I also like to stretch myself with regard to form; many of my stories have an experimental quality, and I have some peculiar things that are inherent to my style that I won’t list here, as it’s rather dull, but I have them to challenge myself and to keep things interesting for me. Probably a carryover from my poetry background. I like my stories to span a wide gamut, and I see no value in writing the same tale over and over without something to say or reveal. Subtext and ideology are important aspects of my work; I want to share my worldview, and communicate what is important to me, but never in a boring or gimmicky fashion. I also feel that riding trends or imitating other authors is debasing and valueless.
What kind of stories do you enjoy working with?
I enjoy all types, from horror, to science fiction, to fables, to poetry.
What genres would you like to explore in the future?
Any and all. I enjoy writing comics and screenplays, too, and have done so quite a bit.
Do you work from an outline?
In a way. I use more of an index card setup for novels, and extensive notes, scraps, and so on for short stories or poetry. It’s very loose, though, and more just for plotting. I approach my nonfiction exactly like I do stories. I usually start in longhand, then jump to computer – I think it’s a holdover from drawing; I like to feel that tactile, physical connection to the paper. Also, I doodle.
How do you build your story?
Painfully! I have to be invested, or it won’t be good. I let the tale dictate character, point-of-view, and setting. I do like to be surprised by what unfolds in a story, so I don’t like to over-think any one aspect, especially in the early stages. I don’t believe in having everything be too “beginning, middle, end” as it can be repetitive. I love to play with unreliable narrator, or cut up the linearity of a story.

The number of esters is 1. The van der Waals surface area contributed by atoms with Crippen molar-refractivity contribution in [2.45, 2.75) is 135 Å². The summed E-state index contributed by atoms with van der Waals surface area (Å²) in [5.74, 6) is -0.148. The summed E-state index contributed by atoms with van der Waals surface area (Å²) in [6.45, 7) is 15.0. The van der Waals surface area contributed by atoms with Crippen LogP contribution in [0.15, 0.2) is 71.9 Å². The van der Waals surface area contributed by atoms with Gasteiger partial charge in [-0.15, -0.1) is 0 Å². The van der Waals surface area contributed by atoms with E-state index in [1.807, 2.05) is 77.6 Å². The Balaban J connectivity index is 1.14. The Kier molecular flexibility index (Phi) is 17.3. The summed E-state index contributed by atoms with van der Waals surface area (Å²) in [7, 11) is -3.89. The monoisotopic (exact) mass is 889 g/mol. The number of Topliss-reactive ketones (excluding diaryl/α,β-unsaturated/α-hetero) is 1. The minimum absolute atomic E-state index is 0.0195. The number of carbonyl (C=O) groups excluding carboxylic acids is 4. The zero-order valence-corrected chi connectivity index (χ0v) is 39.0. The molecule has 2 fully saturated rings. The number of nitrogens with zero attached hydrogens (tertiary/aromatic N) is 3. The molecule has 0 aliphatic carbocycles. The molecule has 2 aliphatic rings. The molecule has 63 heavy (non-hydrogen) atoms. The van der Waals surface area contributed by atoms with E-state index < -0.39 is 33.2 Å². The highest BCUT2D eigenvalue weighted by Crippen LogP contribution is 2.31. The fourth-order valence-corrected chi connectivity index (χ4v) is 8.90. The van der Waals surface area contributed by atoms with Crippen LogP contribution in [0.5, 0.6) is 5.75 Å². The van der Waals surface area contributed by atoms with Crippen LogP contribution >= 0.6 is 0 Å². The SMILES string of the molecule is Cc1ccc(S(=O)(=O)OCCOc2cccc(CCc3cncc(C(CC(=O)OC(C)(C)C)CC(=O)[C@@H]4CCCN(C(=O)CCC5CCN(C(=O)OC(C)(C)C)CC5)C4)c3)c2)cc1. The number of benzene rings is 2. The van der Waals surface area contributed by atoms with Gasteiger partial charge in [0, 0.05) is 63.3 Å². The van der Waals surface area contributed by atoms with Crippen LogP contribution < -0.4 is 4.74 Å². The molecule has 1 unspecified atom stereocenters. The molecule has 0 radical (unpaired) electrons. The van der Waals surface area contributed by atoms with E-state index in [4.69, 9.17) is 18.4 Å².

I am a filmmaker, musician, and songwriter, so I like to bring certain things from other disciplines – whether art, music, or cinema – to bear when creating a story. My work can be intensely character-bound, but some stories have been described as “cinematic” and I feel that stems from my interest in other fields. It helps to bring a fresh viewpoint or working perspective to a piece. What I mean is that I might write something, then decide to use another character’s POV instead of the one I had been using, or do something unexpected to the character, sometimes even unpleasant. I like to confound a reader’s expectations to a degree, I suppose.
For you, what makes a great hero?
Conflict, and whether they are up to the task before them. Sometimes they aren’t and the “hero” dies, just like real life. I don’t like neat resolutions, and prefer to disturb a reader, or at least to get them thinking.